12 Helpful Tips For Visiting Iceland With Kids

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When people think about Iceland, their mind conjures up images of volcanoes, glaciers, waterfalls, ice sheets and dazzling light displays of the Northern Lights.

Most people think of it as a destination for adventure, and not the most ideal place to take your kids.

But those would be wrong to leave their kids at home when visiting the rugged land of Iceland. There are plenty of reasons to visit Iceland with kids, and the children will love their time there.

But there are some things you need to know before you go to Iceland with children, especially if they are toddler or baby age.

To help you out, we’ve listed our top tips for traveling to Iceland with kids so you can make the most out of your experience.

Tips For Visiting Iceland With Kids

people walking on Reynisfjara Black Sand-Beach, Iceland
Reynisfjara Black Sand-Beach iceland

If traveling outside of Reykjavik, you will probably need a rental car. We like DiscoverCars for their easy search capabilities, competitive prices and excellent customer service. See rates and availability here.

1. Select Your Iceland Accommodation Wisely

Trips to Iceland can be notoriously expensive. Accommodation costs play a huge part in that, especially when you start looking for larger, family sized places to stay in Iceland.

Don’t think you automatically need to stay in hotels in Iceland, there are some amazing places to rent in on vacation rental sites.

Another option is to hire a campervan. We adventured for 10 days in a six berth campervan on Iceland’s Ring Road and it has become one of our families travel highlights.

You can use sites like IndieCampers, where you rent a campervan from a local who isn’t using it, which drastically saves on costs.

The added bonus of a campervan or vacation rental is that you can prepare your own food and save even more money (food is also very expensive)!

Make sure you check out budget supermarkets like Bónus or Krónan to save money on food costs.

2. Slow Your Iceland Itinerary Down

kids in red raincoats running on black dirt with green hills in the background
Plenty of wide open spaces for the kids

There are so many incredible things to see in Iceland, it can be tempting to try and fit everything in.

It’s important to bear in mind that distances can be vast between destinations and some road conditions poor.

What google maps may say is a 2-hour drive can easily turn into a 4-hour adventure with road conditions and stop offs to see unexpected sights along the way.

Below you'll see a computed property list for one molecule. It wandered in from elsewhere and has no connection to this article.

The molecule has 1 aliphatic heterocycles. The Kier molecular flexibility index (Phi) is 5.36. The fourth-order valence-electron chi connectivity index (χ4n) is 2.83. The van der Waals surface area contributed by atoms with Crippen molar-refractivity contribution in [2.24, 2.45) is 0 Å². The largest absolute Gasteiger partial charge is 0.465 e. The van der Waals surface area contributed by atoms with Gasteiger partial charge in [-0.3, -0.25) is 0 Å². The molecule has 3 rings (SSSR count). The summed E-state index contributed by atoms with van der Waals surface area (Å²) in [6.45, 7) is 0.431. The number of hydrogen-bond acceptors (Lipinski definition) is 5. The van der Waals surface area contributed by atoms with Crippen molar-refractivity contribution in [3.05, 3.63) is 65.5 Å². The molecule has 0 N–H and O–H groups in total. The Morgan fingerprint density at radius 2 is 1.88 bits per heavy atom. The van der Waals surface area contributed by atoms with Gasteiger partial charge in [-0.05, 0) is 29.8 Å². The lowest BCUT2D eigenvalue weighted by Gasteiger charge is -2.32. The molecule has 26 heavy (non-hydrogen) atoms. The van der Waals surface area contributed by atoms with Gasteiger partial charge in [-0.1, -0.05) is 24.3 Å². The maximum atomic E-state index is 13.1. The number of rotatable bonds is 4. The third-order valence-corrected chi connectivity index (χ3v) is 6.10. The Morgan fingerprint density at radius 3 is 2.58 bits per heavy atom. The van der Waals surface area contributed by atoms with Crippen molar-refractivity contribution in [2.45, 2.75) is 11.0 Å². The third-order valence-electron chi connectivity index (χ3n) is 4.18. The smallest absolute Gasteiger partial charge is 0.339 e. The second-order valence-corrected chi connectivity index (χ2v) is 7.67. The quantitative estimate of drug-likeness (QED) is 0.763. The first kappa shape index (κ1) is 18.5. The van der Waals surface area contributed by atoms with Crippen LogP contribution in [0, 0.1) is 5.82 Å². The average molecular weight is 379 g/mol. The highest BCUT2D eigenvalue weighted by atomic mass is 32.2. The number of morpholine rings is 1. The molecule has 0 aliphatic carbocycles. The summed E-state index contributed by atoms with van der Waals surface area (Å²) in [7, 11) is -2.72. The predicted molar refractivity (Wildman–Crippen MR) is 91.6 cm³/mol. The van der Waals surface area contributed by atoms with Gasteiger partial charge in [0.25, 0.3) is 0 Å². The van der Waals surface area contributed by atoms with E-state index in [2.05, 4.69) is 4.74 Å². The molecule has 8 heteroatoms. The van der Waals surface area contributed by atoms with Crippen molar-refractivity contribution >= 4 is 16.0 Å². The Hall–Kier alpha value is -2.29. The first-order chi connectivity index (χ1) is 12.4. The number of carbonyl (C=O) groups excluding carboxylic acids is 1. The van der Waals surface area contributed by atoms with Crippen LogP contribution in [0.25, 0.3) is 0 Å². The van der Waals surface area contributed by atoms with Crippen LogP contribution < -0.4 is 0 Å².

Another one of our top Iceland travel tips is to pick a few of your must-see sights and then allow room for some surprise destinations.

There are also plenty of wide open spaces and alien-like landscapes for the children to explore and burn some energy.

Need some help picking the best places to visit in Iceland? See this guide on the most amazing things to do in Iceland that will make you never want to leave. Check out this detailed Iceland Golden Circle itinerary and map for your family trip to Iceland!

3. Pack for the Weather Conditions in Iceland

kids in red raincoats looking at Seljalandsfoss waterfall
Seljalandsfoss waterfall

Forget the hand luggage only packing when visiting Iceland. Especially with children.

We guarantee you are going to get wet. Either from the unpredictable weather or from exploring behind amazing waterfalls like Seljalandsfoss.

You will need to make sure you have adequate wet weather gear, as well as good quality hiking footwear.

Iceland is also extremely windy (we heard plenty of horror stories about doors being bent backwards on hire vehicles) so make sure you bring along wind-proof jackets too.

We were in Iceland early to mid-September and experienced weather ranging from 16 degrees Celsius to 2 degrees with wind and rain so heavy it stung your face.

If you hope to go searching for the Northern Lights in Iceland you will also need warm clothes that you can wear in layers, as temperatures drop dramatically at night.

4. Take Advantage of the Free Things to do in Iceland

kids looking at Jökulsárlón Glacier lagoon
Jökulsárlón Glacier lagoon

Yes, food is expensive and fuel costs will make you cringe, but there are so many things to see in Iceland that are free.

From exploring US planes that crash landed on black sand beaches to chasing waterfalls in Iceland, to finding secret hot springs and exploring street art in Reykjavik.

We only booked Iceland tours for a few locations, like a boat trip on Jökulsárlón Glacier Lagoon, for the rest we explored on our own at no cost.

5. Think Safety First

people walking on rim of volcano
Walking along the rim of a volcano

It is important to remember when visiting Iceland that it is a wild and adventurous place. Safety fences are few and far between in most areas. Stick to the paths and watch children carefully.

The ocean is also unpredictable.

In places like Reynisfjara the currents are deceptively strong and ‘sneaker waves’ can take even the most watchful people by surprise.